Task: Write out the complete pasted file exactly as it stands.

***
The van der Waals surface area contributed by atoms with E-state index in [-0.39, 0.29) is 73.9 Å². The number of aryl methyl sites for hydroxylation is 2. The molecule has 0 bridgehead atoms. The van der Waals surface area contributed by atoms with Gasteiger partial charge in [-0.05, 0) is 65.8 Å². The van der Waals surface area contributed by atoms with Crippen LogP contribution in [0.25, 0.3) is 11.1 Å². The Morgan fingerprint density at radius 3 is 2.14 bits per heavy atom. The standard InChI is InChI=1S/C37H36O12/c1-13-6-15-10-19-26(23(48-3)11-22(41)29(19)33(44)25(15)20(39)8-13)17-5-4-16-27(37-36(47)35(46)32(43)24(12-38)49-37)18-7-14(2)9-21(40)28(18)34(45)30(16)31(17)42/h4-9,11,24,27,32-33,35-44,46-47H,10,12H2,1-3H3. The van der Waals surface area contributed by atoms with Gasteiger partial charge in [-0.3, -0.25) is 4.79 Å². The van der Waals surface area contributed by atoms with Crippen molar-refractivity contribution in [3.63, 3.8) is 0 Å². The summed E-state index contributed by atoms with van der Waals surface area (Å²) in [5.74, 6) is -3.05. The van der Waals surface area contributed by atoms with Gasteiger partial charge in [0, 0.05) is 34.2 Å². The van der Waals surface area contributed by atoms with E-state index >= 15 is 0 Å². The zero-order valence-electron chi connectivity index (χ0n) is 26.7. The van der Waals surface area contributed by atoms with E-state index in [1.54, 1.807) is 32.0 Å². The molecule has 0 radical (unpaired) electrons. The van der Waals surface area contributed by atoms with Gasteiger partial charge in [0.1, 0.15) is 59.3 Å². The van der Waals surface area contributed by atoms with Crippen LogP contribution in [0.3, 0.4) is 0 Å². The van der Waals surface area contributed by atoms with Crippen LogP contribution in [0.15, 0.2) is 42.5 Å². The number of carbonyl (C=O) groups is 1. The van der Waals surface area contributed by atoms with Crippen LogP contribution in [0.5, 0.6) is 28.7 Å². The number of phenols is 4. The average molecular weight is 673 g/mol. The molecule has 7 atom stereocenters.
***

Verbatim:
The van der Waals surface area contributed by atoms with E-state index in [-0.39, 0.29) is 73.9 Å². The number of aryl methyl sites for hydroxylation is 2. The molecule has 0 bridgehead atoms. The van der Waals surface area contributed by atoms with Gasteiger partial charge in [-0.05, 0) is 65.8 Å². The van der Waals surface area contributed by atoms with Crippen LogP contribution in [0.25, 0.3) is 11.1 Å². The Morgan fingerprint density at radius 3 is 2.14 bits per heavy atom. The standard InChI is InChI=1S/C37H36O12/c1-13-6-15-10-19-26(23(48-3)11-22(41)29(19)33(44)25(15)20(39)8-13)17-5-4-16-27(37-36(47)35(46)32(43)24(12-38)49-37)18-7-14(2)9-21(40)28(18)34(45)30(16)31(17)42/h4-9,11,24,27,32-33,35-44,46-47H,10,12H2,1-3H3. The van der Waals surface area contributed by atoms with Gasteiger partial charge in [-0.3, -0.25) is 4.79 Å². The van der Waals surface area contributed by atoms with Crippen molar-refractivity contribution in [3.63, 3.8) is 0 Å². The summed E-state index contributed by atoms with van der Waals surface area (Å²) in [5.74, 6) is -3.05. The van der Waals surface area contributed by atoms with Gasteiger partial charge in [0, 0.05) is 34.2 Å². The van der Waals surface area contributed by atoms with E-state index >= 15 is 0 Å². The zero-order valence-electron chi connectivity index (χ0n) is 26.7. The van der Waals surface area contributed by atoms with E-state index in [1.54, 1.807) is 32.0 Å². The molecule has 0 radical (unpaired) electrons. The van der Waals surface area contributed by atoms with Gasteiger partial charge in [0.1, 0.15) is 59.3 Å². The van der Waals surface area contributed by atoms with Crippen LogP contribution in [0.3, 0.4) is 0 Å². The van der Waals surface area contributed by atoms with Crippen LogP contribution in [0.15, 0.2) is 42.5 Å². The number of carbonyl (C=O) groups is 1. The van der Waals surface area contributed by atoms with Crippen LogP contribution in [0.5, 0.6) is 28.7 Å². The number of phenols is 4. The average molecular weight is 673 g/mol. The molecule has 7 atom stereocenters.